DEATH OF THE DISCO AS THE SCHOOL PROM TAKES CENTRE STAGE

American Phenomenon Sends Sales Soaring

Teenagers across the country won’t be attending school discos over the coming weeks according to department store Debenhams but instead dancing at American style school proms. 

The phenomenon is so prevalent that in some areas nine out of ten secondary schools will be hosting the events, sending sales of prom style dresses soaring and creating a new sales peak second only to Christmas says the store.

Unlike the school disco, the prom is a much more formal affair with evening wear and black tie being the required dress code.  Since the start of the ‘season’ Debenhams has seen a 57% rise in sales of occasion handbags and a whopping 1,322% sales increase on false lashes.

Party shoes have also sold faster than ever with ten styles selling out ahead of expectation.

The trend has been sparked by hit US tv shows such as Glee and Super Sweet 16 and seems to be growing each year.

However, the move away from the disco has spawned another phenomenon – the Promzilla, a teenage girl who is keen to out do her friends, according to Debenhams research.

Promzillas are so eager to be the bell of the ball that through ‘pester power’ they encouraging their parents to spend nearly £600 on attending the prom.  With limo hire, false tan, expensive hair cuts and corsages sending costs soaring.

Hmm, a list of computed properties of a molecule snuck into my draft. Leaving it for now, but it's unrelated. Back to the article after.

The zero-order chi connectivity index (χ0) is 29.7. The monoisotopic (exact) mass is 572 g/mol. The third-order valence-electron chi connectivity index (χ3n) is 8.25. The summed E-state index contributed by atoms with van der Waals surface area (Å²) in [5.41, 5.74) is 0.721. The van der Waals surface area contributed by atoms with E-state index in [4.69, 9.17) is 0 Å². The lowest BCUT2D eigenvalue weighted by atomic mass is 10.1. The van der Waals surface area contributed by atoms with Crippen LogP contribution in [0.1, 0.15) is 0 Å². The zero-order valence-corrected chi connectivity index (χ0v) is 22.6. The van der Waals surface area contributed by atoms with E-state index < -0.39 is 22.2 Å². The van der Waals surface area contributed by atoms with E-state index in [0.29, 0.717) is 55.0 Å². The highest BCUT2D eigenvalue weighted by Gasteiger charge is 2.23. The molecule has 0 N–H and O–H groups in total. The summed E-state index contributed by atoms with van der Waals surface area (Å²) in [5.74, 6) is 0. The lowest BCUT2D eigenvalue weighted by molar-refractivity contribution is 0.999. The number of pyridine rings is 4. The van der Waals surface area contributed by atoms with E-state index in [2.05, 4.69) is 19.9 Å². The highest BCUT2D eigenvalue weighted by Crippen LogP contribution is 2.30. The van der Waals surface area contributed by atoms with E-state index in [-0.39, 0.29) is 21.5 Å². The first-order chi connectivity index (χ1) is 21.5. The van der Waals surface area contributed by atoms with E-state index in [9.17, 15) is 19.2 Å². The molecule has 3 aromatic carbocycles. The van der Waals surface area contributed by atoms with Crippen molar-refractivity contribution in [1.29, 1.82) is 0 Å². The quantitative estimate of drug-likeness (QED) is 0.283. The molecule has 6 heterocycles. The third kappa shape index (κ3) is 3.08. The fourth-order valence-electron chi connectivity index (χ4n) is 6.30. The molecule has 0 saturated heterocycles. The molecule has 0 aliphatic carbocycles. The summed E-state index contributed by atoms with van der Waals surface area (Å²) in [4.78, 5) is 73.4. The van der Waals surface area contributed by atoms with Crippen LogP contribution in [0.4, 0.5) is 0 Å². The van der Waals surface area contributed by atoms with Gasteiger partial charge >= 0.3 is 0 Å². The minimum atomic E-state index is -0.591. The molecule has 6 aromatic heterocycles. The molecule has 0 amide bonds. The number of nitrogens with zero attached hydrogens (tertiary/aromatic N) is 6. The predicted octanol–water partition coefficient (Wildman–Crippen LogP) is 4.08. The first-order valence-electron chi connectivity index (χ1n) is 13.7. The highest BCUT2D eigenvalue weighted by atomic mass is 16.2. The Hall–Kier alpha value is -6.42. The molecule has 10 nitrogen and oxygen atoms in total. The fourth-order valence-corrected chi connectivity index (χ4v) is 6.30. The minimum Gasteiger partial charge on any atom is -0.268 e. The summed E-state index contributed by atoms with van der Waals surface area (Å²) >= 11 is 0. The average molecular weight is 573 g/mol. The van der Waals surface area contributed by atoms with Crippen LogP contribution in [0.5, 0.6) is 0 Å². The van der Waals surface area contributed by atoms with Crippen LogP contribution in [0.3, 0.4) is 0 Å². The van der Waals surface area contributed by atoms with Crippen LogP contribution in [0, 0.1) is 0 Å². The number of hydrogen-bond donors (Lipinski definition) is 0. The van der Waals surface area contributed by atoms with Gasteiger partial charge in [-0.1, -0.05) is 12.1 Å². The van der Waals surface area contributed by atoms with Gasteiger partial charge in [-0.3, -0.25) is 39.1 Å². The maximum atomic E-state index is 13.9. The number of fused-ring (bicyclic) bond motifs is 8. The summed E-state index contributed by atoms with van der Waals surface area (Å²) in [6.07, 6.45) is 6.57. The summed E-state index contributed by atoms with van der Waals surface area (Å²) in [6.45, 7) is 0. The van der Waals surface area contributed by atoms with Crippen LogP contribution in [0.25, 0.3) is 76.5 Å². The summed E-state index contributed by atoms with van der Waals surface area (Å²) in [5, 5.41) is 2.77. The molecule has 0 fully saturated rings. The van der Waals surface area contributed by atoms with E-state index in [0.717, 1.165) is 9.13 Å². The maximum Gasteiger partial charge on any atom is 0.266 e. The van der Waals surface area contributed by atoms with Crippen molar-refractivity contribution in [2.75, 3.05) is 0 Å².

As a result Debenhams has briefed sales staff and personal shoppers to encourage parents not to feel they need to splurge large amounts on what is an end of term party and with dresses at Debenhams starting from just £60 they don’t have to.

Says Carie Barkhuizen, Spokesperson for Debenhams, “Dancing at the school disco it seems has had its day.  All the focus is now on the prom and being the belle of the ball.

 “What’s fantastic about our store is that parents can get the designer names their kids are after, at high street prices.”

 ‘Ladette to Lady’ Social & Etiquette Expert, Liz Brewer says: “Kate Middleton, now the Duchess of Cambridge has been a brilliant role model for girls as she has shown that clothes can not only be recycled but also high street fashion is okay and appropriate.”

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